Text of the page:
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Mother Always Said That Deaths Come in Threes

By Robert Spencer, Over the Dam

Mother always said that deaths come in threes, but I couldn’t figure out what she meant until the recent deaths of three older friends here in Waterford. Obituaries summarize the significant elements of a person’s life. This is not an obituary, but a remembrance of three neighbors in Waterford City.


When David Sanderson (1943 — 11/10/23) died, struck down by a tree he was dropping for a neighbor, I lost a friend who brought Waterford history to life for me. He told me so much about past lives and businesses in our part of southern Oxford County that an older way of rural life was easy to understand. A writer, researcher, musician, and actor, he sometimes thought he was Artemis Ward. He knew so much about Henry Ford’s favorite fiddle player Melli Dunham that I was sure David was the Norway snowshoe maker’s nephew. David and his late wife Kathy lived in the Sanderson family farmhouse and barn, their own museum, built in the 1860s. The man was more meticulous in his research than almost anyone else; and anyone who disagreed with his theses was, of course, incorrect.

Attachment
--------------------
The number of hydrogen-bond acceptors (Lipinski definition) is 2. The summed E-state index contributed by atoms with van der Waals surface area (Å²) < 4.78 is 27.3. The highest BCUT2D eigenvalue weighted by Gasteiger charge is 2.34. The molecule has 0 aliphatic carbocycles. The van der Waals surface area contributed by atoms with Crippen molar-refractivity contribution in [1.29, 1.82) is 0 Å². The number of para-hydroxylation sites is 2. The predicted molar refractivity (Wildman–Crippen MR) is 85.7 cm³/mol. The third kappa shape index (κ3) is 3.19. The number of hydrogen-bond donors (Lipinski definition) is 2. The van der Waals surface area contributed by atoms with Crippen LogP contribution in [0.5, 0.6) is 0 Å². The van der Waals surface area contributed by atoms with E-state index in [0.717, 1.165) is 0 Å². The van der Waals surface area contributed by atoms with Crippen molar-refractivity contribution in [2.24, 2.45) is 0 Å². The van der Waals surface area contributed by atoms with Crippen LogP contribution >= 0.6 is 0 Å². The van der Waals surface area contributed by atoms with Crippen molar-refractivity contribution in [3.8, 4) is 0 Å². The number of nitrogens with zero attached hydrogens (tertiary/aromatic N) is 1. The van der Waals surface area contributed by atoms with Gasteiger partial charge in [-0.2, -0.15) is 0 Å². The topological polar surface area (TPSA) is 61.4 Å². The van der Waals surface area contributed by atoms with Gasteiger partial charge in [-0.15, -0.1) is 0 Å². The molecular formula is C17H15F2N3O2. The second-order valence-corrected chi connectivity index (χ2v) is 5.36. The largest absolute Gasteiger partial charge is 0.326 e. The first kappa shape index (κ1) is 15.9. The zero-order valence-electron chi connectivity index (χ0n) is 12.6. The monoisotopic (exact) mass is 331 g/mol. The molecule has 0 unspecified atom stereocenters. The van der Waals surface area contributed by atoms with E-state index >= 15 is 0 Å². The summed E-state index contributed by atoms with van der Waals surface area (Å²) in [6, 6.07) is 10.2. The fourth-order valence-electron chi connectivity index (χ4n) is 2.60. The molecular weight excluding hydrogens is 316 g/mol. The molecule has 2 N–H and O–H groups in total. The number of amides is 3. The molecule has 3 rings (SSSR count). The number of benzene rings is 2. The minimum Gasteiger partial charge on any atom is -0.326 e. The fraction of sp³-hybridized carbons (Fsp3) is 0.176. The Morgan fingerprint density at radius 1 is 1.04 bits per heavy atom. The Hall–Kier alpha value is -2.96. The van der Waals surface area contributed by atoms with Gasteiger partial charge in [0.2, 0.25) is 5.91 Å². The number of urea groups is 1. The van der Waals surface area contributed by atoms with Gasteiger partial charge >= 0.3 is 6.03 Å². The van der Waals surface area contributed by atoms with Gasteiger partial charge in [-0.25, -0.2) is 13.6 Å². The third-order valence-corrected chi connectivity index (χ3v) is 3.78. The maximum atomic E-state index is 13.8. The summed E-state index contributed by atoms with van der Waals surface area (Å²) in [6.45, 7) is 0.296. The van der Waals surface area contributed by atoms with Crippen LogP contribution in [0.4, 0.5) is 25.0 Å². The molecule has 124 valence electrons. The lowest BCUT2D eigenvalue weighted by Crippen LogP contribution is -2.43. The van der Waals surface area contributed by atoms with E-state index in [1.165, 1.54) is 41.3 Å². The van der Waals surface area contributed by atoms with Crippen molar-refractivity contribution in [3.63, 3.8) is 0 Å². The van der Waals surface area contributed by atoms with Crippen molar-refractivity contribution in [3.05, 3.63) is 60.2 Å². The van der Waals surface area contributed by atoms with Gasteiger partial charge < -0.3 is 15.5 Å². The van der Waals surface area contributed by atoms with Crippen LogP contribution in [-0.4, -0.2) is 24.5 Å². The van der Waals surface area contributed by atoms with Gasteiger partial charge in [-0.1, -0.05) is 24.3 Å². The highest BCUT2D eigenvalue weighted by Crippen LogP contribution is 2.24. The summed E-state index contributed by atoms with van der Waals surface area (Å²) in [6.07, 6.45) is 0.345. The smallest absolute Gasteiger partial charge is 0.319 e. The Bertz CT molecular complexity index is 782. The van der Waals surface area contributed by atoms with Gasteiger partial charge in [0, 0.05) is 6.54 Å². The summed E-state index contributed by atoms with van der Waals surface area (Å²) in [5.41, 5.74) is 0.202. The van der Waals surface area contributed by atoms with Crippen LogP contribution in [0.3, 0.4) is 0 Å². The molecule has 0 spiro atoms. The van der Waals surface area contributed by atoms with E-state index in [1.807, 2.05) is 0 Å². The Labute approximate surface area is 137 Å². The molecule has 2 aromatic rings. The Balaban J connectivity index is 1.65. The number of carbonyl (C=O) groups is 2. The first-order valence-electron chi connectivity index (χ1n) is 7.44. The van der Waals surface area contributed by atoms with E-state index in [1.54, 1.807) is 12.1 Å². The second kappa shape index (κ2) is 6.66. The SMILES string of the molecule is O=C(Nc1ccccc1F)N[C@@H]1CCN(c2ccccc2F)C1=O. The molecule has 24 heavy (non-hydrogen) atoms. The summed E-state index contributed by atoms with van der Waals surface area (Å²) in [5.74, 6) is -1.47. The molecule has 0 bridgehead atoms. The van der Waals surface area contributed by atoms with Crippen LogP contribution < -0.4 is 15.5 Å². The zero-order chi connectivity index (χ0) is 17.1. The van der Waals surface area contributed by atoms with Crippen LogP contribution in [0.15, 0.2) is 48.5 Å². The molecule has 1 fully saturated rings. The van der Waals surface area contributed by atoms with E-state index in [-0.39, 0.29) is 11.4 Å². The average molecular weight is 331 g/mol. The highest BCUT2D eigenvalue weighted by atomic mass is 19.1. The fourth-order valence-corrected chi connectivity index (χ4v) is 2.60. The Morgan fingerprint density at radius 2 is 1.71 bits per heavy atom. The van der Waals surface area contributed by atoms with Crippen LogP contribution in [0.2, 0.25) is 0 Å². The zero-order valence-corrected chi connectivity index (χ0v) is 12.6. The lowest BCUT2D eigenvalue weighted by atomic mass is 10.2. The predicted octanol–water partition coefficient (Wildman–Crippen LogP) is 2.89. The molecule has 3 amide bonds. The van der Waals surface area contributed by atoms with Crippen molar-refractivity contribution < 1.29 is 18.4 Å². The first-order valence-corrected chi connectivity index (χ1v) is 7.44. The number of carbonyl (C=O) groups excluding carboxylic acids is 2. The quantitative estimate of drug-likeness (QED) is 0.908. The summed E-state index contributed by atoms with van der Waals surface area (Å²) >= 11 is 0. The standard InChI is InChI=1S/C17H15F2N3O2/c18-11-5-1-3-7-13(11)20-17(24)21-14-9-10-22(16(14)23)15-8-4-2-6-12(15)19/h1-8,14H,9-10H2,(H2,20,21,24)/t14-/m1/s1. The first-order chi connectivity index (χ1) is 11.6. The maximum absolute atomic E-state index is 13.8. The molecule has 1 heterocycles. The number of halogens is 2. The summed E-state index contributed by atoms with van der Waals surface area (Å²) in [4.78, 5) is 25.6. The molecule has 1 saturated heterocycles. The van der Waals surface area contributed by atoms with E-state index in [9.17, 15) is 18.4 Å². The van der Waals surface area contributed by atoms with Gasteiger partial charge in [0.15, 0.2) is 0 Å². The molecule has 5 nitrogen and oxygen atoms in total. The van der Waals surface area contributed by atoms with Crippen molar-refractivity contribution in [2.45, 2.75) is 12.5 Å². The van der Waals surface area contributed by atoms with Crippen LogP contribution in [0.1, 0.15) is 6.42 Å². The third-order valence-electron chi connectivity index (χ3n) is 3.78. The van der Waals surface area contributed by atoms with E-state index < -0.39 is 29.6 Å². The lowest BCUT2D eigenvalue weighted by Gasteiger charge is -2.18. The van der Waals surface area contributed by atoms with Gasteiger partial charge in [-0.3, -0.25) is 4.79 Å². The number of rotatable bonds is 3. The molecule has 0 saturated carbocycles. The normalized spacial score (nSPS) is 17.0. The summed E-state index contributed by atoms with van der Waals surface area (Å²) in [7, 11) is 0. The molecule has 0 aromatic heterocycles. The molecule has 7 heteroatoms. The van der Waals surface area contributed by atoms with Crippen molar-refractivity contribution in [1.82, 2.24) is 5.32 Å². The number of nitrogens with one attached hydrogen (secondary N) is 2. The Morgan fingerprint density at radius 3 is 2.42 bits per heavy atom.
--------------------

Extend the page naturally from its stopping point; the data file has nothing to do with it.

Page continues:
Prentiss Kimball (12/4/1930 — 7/19/2022), another friend who brought local history to life, was, as most know, a builder, a plumber, decades-long Town Plumbing Inspector, and owner of Kimball’s Hardware with wife Edith. He was also an artist, furniture, and children’s toy builder. Prentiss also carried in his head countless stories of historic facts told to him by his father and grandfather. When he was a boy, his mother would tell his dad to take him down to Bear Pond and catch land-locked salmon for supper. He could show you the stone markers laid out by surveyors in 1897 for the track of a narrow-gauge railroad line that never was built. Once, when I asked him if Bear Pond Road was laid out on the ancient “Scoggins” Indian trail, he informed me that the old trail “was a bit closer to the water.”


When I began to come to South Waterford on a regular basis, Phil Chaplin (9/26/35 — 8/23/22) operated “Phil’s Mobil” full time, year-round. On Sundays when I walked over to the station for a copy of The Press Herald, we tried to strike up a conversation. I say “try” because it was difficult to understand his words. Once he may have said “you can’t get there from here”, but I’m not sure. In time we began to understand each other, though there was much repetition of words required. More than any other neighbor, Phil knew how to “keep the wheels of industry turning”. He understood the details of machinery, not their history. One August I hiked along City Brook. Perched on a large block of split granite was a primitive hydraulic ram pump using the power of water in the brook to pump water up hill through a flexible plastic pipe to his garage where it turned a waterwheel. When I asked him about it. He laughed and told me the device was used in the early 1800s to power a hoist in a local blacksmith shop.


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